The exhibition “Hedgehog’s Home – Inventing a Better World” will be opened on Saturday, December 2 at 6 p.m., in the renovated building of the May 25 Museum, as part of the Museum Day program of the Museum of Yugoslavia.
Branko Ćopić’s poem “Hedgehog’s Home” has a special place in the childhood memories of numerous generations born in Yugoslavia. Even today, seven decades after its publication, this literary work represents a field of identification, a shared place of memory and a strong trigger for nostalgia. Starting from its iconic status in the collective memory and the turbulent history of reception of this poem and its writer, an exhibition was created that aims to initiate a dialogue about the common intangible cultural heritage and its potentials in order to rethink our identities today, and simultaneously raise questions about the importance of home, the relationship to the recent past, the communities we belong to, xenophobia, memory, nostalgia, mental health.
A quote from Ćopić’s interview inspired the title and the basic structure of the exhibition: Sometimes it seems to me that children’s literature is just an escape from reality, from conflict with reality. A person avoids the inhuman world by returning to his childhood, inventing a new world that is better and more human than the one that surrounds him. There is a clear dualism between the terrible and dark world of reality and the imagined better world, which the writer creates for himself and his readers, and for this reason the exhibition consists of two parts. The first part dedicated to “Hedgehog’s Home”, designed as a fiction, was realized in cooperation with children aged five to ten from Belgrade, Zagreb and Sarajevo and students of scenography of the University of Belgrade. Based on their ideas and drawings, this part of the exhibition was further shaped through a dialogue with numerous collaborators. The result is an interactive space that is a ground for playing and activating the imagination, but also a framework for reflection and intergenerational meetings and exchanges. The second part of the exhibition deals with the life of Branko Ćopić and has mainly a documentary character. Although clearly delineated physically, this boundary is not strict in the exhibition. The world of fiction is intertwined with elements of reality, and the writer’s room, in addition to documentary material, also represents a restored place of creativity, i.e. the place where Ćopić’s works, the imagined better world, were created.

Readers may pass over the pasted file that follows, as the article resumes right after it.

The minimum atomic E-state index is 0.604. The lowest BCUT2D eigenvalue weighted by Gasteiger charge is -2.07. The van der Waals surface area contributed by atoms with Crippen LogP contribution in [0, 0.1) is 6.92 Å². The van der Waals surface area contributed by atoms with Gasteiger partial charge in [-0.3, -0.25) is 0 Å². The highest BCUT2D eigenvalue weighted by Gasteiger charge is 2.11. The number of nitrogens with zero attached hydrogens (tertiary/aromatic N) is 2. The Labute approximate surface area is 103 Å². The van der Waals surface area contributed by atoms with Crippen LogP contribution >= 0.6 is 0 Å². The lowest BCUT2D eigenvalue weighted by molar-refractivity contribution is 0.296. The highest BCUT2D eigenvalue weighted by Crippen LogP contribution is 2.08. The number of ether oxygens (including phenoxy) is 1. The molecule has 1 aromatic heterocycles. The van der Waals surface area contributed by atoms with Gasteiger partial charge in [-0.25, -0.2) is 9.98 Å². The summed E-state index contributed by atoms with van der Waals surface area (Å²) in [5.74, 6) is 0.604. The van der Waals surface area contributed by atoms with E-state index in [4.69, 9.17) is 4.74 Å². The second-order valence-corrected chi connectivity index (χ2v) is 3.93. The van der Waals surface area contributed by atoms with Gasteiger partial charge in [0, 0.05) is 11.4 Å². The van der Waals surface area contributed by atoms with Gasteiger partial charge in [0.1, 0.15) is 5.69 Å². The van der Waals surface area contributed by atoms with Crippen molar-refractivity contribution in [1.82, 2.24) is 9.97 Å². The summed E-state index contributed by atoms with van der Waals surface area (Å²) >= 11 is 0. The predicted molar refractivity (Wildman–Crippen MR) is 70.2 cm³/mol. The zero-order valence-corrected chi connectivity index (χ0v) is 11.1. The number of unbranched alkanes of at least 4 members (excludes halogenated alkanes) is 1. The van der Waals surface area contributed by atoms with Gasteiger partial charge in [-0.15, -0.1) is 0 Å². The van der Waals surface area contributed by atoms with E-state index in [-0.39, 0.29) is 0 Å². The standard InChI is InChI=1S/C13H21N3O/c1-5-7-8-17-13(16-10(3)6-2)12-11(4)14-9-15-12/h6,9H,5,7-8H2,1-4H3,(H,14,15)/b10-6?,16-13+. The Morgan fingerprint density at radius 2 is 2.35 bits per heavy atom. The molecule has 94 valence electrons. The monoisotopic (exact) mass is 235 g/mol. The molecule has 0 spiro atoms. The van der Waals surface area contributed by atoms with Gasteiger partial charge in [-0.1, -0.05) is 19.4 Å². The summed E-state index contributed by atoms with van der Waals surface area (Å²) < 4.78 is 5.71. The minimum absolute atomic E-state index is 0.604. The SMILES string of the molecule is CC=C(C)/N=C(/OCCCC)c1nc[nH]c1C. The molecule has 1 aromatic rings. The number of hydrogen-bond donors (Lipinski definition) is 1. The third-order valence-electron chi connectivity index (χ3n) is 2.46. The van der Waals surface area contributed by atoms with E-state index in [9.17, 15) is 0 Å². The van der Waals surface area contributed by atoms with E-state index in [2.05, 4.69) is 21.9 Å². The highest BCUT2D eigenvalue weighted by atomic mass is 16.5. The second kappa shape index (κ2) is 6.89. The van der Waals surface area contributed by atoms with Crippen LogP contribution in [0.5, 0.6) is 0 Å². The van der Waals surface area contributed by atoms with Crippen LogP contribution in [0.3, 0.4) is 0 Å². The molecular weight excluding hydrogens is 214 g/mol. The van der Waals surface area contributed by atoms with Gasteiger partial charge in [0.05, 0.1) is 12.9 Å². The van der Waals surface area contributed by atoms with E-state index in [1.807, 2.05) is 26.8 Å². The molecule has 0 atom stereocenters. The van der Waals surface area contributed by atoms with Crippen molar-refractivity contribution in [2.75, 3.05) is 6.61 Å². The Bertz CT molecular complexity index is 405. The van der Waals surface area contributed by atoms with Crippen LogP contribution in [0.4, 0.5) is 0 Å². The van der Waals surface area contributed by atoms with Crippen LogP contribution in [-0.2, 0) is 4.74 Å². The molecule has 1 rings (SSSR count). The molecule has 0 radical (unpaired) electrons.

In addition to the Collection of the Museum of Yugoslavia, most of the items were borrowed from the Serbian Academy of Sciences and Arts and the Branko Ćopić Endowment, and the exhibition also provides an insight into the rich archive of interviews with numerous people of different sensibilities, orientations, and generations, which were recorded while this project was being prepared.
The authors of the exhibition are the curators of the Museum of Yugoslavia: Sara Sopić and Mirjana Slavković. The design and implementation of the exhibition was carried out by: Siniša Ilić (artist), Ana Dimitrijević and Aleksandar Popović (art collective Karkatag), Bojan Palikuća (sound designer), Jana Vuković (graphic designer), Dušan Jevtić (project coordinator) and Zorica Vesić (architect).
The Origins: The Background for Understanding the Museum of Yugoslavia
Creation of a European type of museum was affected by a number of practices and concepts of collecting, storing and usage of items.
New Mappings of Europe
Starting from the Museum collection as the main source for researching social phenomena and historical moments important for understanding the experience of life in Yugoslavia, the exhibition examines the Yugoslav heritage and the institution of the Museum